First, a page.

An attractor is called strange if it has a fractal structure. This is often the case when the dynamics on it are chaotic, but strange nonchaotic attractors also exist. If a strange attractor is chaotic, exhibiting sensitive dependence on initial conditions, then any two arbitrarily close alternative initial points on the attractor, after any of various numbers of iterations, will lead to points that are arbitrarily far apart (subject to the confines of the attractor), and after any of various other numbers of iterations will lead to points that are arbitrarily close together. Thus a dynamic system with a chaotic attractor is locally unstable yet globally stable: once some sequences have entered the attractor, nearby points diverge from one another but never depart from the attractor.
The term strange attractor was coined by David Ruelle and Floris Takens to describe the attractor resulting from a series of bifurcations of a system describing fluid flow. Strange attractors are often differentiable in a few directions, but some are like a Cantor dust, and therefore not differentiable. Strange attractors may also be found in presence of noise, where they may be shown to support invariant random probability measures of Sinai–Ruelle–Bowen type.
New NASA research reveals that the giant Martian shield volcano Arsia Mons produced one new lava flow at its summit every 1 to 3 million years during the final peak of activity. The last volcanic activity there ceased about 50 million years ago—around the time of Earth's Cretaceous-Paleogene extinction, when large numbers of our planet's plant and animal species (including dinosaurs) went extinct.
A landslide on comet 67P/Churyumov–Gerasimenko triggered a plume of dust to be ejected, revealing pristine ice hidden beneath the surface.
In July 2015, the Rosetta spacecraft observed an outburst from the comet. Images from on board cameras had shown numerous surface changes taking place over the two years of observation. However, one in particular was of interest to researchers.
Outbursts are often seen on comets, but what causes them is not known. To understand what happens on the surface at the point of these outbursts, an international team of researchers studied an event on Comet 67P.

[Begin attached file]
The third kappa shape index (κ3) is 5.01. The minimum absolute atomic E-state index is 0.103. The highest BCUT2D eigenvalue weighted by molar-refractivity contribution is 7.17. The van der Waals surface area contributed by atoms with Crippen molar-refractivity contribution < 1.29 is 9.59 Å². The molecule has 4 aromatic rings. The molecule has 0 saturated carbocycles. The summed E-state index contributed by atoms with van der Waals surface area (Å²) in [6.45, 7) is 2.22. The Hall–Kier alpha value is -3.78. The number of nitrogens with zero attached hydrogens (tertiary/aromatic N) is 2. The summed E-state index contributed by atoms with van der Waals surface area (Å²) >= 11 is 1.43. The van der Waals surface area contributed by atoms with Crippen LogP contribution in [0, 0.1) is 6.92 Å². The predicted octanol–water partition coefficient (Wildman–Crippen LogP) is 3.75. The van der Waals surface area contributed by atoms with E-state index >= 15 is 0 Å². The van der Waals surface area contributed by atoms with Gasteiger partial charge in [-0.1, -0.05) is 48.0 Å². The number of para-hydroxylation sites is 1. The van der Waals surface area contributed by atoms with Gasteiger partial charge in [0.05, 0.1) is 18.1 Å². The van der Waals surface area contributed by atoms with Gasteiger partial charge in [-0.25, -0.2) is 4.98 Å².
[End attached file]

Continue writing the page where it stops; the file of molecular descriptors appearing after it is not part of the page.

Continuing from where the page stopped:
In two studies – one published in Nature Astronomy, the other in Science – researchers showed that landslides had taken place on the comet, with whole cliffs collapsing, drastically altering the surface landscape.
Cerealia Facula, a dome-like feature located in the center of Ceres’ Occator crater, is only 4 million years old -- approximately 30 million years younger than the crater itself, according to research led by Dr. Andreas Nathues of the Max Planck Institute for Solar System Research.
Occator crater is one of the largest craters on the dwarf planet Ceres. With a diameter of 57 miles (92 km), it is larger than Tycho crater on the Moon. Its steep walls stand tall at over 1.4 miles (2 km), higher than the North face of the Eiger in the Bernese Alps.
“Occator crater is located in the northern hemisphere of Ceres. In its center a pit with a diameter of about 6.8 miles (11 km) can be found. On some parts of its edges, jagged mountains and steep slopes rise up to 2,460 feet (750 m) high,” Dr. Nathues and co-authors said. “Within the pit a bright dome formed. It is 1,312 feet (400 m) high, has a diameter of 1.9 miles (3 km), and displays prominent fractures.”
“This dome, called Cerealia Facula, contains the brightest material on Ceres.”
Since later impacts in this area did not expose any other material from the depth, this feature possibly consists entirely of bright material. The secondary, smaller bright areas of Occator, called Vinalia Faculae, are paler, form a thinner layer and — as VIR and camera data show — turn out to be a mixture of carbonates and dark surrounding material.
New evidence also suggests that Cerealia Facula likely rose in a process that took place over a long period of time, rather than forming in a single event. Dr. Nathues and his colleagues believe the initial trigger was the impact that dug out Occator crater. This impact happened some 34 million years ago and caused briny liquid to rise closer to the surface.
SpaceX has applied to the FCC to launch 11,943 satellites into low-Earth orbit, providing “ubiquitous high-bandwidth (up to 1Gbps per user, once fully deployed) broadband services for consumers and businesses in the U.S. and globally,” according to FCC applications. Recent meetings with the FCC suggest that the plan now looks like “an increasingly feasible reality — particularly with 5G technologies just a few years away, promising new devices and new demand for data,” Verge reports.